LIEFELD Tweets More About Views on DC Editorial

Grifter #14

Two days after publicly announcing his departure from DC Comics on Twitter, citing editorial interference, indecision and "last minute and I mean LAST minute changes that alter everything" as the reasons behind his decision, Rob Liefeld has returned to the social network to offer details on his experience at DC.

Explaining that "this isn't juicy stuff, this is nuts and bolts stuff," Liefeld described multiple occasions where he was given contradictory editorial direction or notes on the three DC New 52 titles he was involved with, Deathstroke, Grifter and The Savage Hawkman.

"When I speak of re-write's at DC, I'm speaking of having to implement the latest editorial directive. Mostly at the last minute," he wrote. "Grifter was supposed to be part of a huge fall cross-over. Grifter was to cross-over into a larger story with Helspont and the Daemonites. The other titles were Superman, Supergirl, Red Lantern[s]... I was told that Voodoo was ending and to implement her into the story. I had to connect to the events in the Superman annual. Grifter was featured in the Superman annual, as was Hawkman. I wrote Grifter #13 and it placed him in the center of the Daemonite plot. I arrived at Comic-con to be informed that the Superman office changed their mind, whatever that means and there was now no fall cross-over. So issue #13 had to be re-written from page one."

Grifter #0

That was merely one of the many changes on the title, apparently. He continued by tweeting: "After getting clearance on Grifter #0, late in the process, [it was decided that] he could no longer be of alien heritage as I was writing him in issues #9-12," necessitating another re-write. "[I] took pride in making every change as fast as possible. But eventually [you] realize the loop is non-stop," Liefeld said.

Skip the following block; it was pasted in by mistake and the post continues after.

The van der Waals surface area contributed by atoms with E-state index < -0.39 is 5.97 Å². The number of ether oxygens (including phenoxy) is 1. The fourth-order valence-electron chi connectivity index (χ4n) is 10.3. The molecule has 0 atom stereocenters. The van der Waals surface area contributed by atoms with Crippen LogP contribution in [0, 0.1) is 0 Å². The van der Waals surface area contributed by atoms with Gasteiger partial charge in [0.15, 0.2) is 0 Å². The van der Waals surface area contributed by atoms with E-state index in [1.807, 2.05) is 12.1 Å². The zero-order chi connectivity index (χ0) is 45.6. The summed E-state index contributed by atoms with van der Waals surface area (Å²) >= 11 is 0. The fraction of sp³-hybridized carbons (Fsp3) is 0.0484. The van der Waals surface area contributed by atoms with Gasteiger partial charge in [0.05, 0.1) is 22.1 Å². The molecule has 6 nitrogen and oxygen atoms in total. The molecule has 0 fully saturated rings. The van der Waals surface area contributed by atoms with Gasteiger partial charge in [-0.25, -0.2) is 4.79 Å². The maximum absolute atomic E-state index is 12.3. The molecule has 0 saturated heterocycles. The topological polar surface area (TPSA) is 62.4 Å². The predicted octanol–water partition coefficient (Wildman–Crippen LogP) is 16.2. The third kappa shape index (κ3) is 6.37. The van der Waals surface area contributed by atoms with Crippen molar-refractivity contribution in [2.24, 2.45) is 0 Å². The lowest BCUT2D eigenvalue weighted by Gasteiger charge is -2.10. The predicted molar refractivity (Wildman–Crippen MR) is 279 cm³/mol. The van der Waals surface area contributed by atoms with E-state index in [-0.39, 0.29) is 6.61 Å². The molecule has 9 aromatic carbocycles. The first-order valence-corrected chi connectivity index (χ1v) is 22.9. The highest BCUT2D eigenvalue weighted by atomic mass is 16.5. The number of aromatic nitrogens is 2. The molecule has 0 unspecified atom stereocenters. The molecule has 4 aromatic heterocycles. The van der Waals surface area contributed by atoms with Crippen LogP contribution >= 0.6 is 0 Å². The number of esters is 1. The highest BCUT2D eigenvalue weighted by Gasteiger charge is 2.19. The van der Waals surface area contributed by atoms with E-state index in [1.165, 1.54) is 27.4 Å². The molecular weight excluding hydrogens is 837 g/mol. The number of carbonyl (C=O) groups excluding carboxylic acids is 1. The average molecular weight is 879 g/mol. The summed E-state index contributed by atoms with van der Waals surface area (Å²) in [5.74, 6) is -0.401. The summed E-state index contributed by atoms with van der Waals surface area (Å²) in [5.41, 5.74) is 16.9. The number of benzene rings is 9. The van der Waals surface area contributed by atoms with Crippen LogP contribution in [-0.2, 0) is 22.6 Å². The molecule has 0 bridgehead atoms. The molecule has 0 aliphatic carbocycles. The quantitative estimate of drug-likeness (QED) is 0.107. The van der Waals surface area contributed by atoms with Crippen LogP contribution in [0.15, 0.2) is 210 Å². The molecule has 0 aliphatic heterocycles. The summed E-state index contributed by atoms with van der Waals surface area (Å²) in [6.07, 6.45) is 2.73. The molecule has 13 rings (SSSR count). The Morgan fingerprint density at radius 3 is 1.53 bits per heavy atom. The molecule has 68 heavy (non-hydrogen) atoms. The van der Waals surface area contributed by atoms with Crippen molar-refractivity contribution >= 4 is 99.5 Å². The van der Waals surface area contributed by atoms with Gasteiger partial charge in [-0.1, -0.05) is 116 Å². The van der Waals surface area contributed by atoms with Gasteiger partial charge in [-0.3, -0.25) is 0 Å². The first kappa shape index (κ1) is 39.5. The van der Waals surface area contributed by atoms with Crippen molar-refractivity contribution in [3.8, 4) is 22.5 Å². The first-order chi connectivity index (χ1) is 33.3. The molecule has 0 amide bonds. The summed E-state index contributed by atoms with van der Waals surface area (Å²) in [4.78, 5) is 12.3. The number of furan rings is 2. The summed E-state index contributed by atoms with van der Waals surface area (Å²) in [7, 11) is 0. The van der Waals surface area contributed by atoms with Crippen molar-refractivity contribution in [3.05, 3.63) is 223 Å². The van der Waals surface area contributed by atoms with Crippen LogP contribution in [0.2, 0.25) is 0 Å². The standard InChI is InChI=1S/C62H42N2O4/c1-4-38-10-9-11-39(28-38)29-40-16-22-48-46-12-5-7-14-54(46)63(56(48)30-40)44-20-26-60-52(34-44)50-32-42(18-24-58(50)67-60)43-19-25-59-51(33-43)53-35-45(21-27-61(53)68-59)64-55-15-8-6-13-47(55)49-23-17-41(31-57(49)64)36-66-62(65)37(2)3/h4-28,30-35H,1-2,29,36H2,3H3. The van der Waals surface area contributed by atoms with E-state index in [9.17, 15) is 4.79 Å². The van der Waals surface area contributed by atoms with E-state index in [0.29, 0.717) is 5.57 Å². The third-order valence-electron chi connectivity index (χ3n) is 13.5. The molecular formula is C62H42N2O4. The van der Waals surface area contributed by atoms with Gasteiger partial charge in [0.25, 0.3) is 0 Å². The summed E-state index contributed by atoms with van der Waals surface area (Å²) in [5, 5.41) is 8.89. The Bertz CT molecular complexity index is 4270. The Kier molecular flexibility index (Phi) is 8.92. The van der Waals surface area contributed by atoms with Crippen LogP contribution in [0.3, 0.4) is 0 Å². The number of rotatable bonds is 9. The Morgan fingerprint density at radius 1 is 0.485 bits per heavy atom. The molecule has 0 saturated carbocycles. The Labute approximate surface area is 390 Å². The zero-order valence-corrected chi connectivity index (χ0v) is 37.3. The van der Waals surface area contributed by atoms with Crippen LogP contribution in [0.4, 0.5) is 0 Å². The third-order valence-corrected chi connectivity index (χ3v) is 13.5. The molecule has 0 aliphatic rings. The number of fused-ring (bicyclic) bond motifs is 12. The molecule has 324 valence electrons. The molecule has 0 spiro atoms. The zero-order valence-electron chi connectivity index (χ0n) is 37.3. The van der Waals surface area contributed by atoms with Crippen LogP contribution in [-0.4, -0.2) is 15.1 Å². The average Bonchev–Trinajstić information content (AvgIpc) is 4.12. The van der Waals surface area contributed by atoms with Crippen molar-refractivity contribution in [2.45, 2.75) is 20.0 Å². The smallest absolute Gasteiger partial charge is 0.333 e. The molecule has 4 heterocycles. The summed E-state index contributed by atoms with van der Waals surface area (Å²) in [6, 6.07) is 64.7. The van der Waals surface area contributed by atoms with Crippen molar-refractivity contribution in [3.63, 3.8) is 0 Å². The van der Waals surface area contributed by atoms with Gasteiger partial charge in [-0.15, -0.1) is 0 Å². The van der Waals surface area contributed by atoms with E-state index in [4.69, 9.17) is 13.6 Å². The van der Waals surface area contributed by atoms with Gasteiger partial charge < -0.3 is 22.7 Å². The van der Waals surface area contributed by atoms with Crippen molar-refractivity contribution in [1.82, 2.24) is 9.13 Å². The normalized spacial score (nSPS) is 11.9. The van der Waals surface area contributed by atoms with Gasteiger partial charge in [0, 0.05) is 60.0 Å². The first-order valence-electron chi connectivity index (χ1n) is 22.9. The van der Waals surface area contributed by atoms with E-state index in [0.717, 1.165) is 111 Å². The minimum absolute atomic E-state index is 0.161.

The most problematic series for the creator was apparently The Savage Hawkman. Writing that the title originally "really worked, they let me rip," things apparently hit a roadblock early on.

"There was an editorial shift and everything I'd laid out and was approved was unraveling. I stood my ground in defense of what I thought was a strong, positive vision," Liefeld explained, saying that he quit the book on July 4th, feeling that he thought that the editor wanted to write the book for himself. This apparently resulted in the swift movement from someone higher in the DC Comics food chain, as Liefeld went on to explain that "on July 5th I was assured that there would be an editorial change, [the editor in question] had a bad track record and had previous creator conflicts."

Savage Hawkman #0

Once the new editor was installed, problems apparently persisted; Liefeld explains that Ann Nocenti, writer of Green Arrow and incoming Catwoman writer, suggested a change to the Hawkman #0 #0 script that Liefeld disagreed with, and the editor "entertained her notion… So I left."

(In Liefeld's telling, this led to DC executives telling Liefeld that "they would remove him," meaning the editor; as he goes on to say "By July, I had a new editor, my 3rd on Hawkman in 6 months," it's unclear if he's talking about the July 4th/5th editorial replacement, or whether conflict between the creator and editorial led to two replacement editors.)

According to Liefeld, he "loved being deep in the corporate culture for a year[, did] my best to be a good team player [and] was well compensated" for the experience. This sort of thing, he wrote, "comes with the game if you accept the assignments," but he feels that "the new corporate culture of both companies [DC and Marvel] has never been more stressful because they are in the crosshairs of parent companies."

However, he added, "The synergy in trying to fuse the comics with the larger entertainment component can be very exciting. And rewarding." Liefeld has personal experience with that last point, of course; earlier this week, it was announced that his creator-owned series Bloodstrike has been optioned for development as a movie, with the creator acting as a producer on the project.

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